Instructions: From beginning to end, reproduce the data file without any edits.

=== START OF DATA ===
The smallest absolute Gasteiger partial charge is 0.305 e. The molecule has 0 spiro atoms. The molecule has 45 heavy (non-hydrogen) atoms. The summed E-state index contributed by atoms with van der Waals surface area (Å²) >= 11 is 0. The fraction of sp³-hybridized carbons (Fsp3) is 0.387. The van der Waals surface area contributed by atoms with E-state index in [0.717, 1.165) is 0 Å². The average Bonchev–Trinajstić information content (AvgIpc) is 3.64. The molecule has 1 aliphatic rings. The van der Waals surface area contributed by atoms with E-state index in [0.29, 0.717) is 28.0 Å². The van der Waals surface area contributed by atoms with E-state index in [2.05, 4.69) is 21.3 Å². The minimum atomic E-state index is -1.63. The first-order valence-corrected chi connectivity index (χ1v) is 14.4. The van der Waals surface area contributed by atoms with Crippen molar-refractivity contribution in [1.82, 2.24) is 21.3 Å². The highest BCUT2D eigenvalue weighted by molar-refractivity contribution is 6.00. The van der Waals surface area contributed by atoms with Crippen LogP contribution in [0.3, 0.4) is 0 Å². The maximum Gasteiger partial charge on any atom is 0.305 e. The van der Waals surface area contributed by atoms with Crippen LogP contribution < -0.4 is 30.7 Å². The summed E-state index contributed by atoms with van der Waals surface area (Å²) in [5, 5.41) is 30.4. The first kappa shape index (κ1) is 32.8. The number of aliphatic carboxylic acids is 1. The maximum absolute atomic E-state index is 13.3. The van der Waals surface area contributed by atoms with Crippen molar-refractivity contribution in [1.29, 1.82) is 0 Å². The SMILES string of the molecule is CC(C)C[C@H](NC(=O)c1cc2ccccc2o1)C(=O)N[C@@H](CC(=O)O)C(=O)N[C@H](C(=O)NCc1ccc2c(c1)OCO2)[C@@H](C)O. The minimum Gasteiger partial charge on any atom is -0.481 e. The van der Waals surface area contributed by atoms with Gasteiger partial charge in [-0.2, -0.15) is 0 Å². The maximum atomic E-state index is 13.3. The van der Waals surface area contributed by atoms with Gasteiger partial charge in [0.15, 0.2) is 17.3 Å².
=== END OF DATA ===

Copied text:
The smallest absolute Gasteiger partial charge is 0.305 e. The molecule has 0 spiro atoms. The molecule has 45 heavy (non-hydrogen) atoms. The summed E-state index contributed by atoms with van der Waals surface area (Å²) >= 11 is 0. The fraction of sp³-hybridized carbons (Fsp3) is 0.387. The van der Waals surface area contributed by atoms with E-state index in [0.717, 1.165) is 0 Å². The average Bonchev–Trinajstić information content (AvgIpc) is 3.64. The molecule has 1 aliphatic rings. The van der Waals surface area contributed by atoms with E-state index in [0.29, 0.717) is 28.0 Å². The van der Waals surface area contributed by atoms with E-state index in [2.05, 4.69) is 21.3 Å². The minimum atomic E-state index is -1.63. The first-order valence-corrected chi connectivity index (χ1v) is 14.4. The van der Waals surface area contributed by atoms with Crippen molar-refractivity contribution in [1.82, 2.24) is 21.3 Å². The highest BCUT2D eigenvalue weighted by molar-refractivity contribution is 6.00. The van der Waals surface area contributed by atoms with Crippen LogP contribution in [0.3, 0.4) is 0 Å². The maximum Gasteiger partial charge on any atom is 0.305 e. The van der Waals surface area contributed by atoms with Crippen LogP contribution < -0.4 is 30.7 Å². The summed E-state index contributed by atoms with van der Waals surface area (Å²) in [5, 5.41) is 30.4. The first kappa shape index (κ1) is 32.8. The number of aliphatic carboxylic acids is 1. The maximum absolute atomic E-state index is 13.3. The van der Waals surface area contributed by atoms with Crippen molar-refractivity contribution in [1.29, 1.82) is 0 Å². The SMILES string of the molecule is CC(C)C[C@H](NC(=O)c1cc2ccccc2o1)C(=O)N[C@@H](CC(=O)O)C(=O)N[C@H](C(=O)NCc1ccc2c(c1)OCO2)[C@@H](C)O. The minimum Gasteiger partial charge on any atom is -0.481 e. The van der Waals surface area contributed by atoms with Gasteiger partial charge in [-0.2, -0.15) is 0 Å². The maximum atomic E-state index is 13.3. The van der Waals surface area contributed by atoms with Gasteiger partial charge in [0.15, 0.2) is 17.3 Å².